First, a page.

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California’s 22 air tankers were reactivated Friday to help fight wildfires raging across the state, three days after a deadly accident at Yosemite National Park grounded the fleet. The National Transportation Safety Board also found that there were no structural failure or aging aircraft issues that affected the twin-engine S-2T air tanker that crashed Tuesday. Pilot Geoffrey “Craig” Hunt was killed when the plane smashed into a cliff during a fire retardant drop at the Dog Rock fire in Mariposa County.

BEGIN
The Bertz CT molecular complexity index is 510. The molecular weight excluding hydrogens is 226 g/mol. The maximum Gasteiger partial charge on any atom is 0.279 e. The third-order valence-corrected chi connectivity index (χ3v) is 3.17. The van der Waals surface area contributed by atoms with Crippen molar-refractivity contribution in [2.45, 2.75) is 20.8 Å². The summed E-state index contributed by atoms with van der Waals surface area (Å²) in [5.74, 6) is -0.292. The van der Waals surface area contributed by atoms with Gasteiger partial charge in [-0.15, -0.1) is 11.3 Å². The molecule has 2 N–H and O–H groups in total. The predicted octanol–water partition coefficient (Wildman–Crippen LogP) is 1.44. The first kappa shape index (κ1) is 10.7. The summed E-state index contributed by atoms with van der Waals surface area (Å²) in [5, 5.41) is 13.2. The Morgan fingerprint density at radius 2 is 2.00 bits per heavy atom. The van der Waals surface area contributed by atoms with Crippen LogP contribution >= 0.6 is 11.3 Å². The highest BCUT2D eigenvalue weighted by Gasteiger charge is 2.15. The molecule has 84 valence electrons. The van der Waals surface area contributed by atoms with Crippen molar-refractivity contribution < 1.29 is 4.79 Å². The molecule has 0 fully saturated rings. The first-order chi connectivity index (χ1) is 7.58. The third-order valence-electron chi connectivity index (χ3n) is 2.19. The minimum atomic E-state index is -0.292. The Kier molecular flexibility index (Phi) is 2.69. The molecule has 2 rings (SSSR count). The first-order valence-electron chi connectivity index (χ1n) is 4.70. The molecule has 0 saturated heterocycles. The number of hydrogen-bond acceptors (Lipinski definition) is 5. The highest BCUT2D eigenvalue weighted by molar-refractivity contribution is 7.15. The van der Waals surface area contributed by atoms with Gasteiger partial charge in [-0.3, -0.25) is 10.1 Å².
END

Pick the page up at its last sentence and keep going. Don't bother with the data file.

“These pilots put their lives on the line. It’s a controlled environment, but there’s also an amount of risk,” NTSB accident investigator Josh Cawthra said at a news conference.
Crews continued Friday to battle the Dog Rock fire, which has scorched more than 270 acres and is about 20 percent contained. Investigators said it’s possible that trailer safety chains dragging on pavement sparked the growing blaze. “Due to the extremely dry conditions in the park a single spark can start a wildland fire,” park officials said in a statement.
Meanwhile, a separate fire about 40 miles northeast of Sacramento has destroyed six homes and was threatening 1,000 structures around the Placer County community of Applegate. Many of the homes remained under mandatory evacuation orders.
- Dog Rock Wildfire in Yosemite Rages Uncontained
- Pilot Killed Fighting Yosemite Wildfire Made 'Ultimate Sacrifice'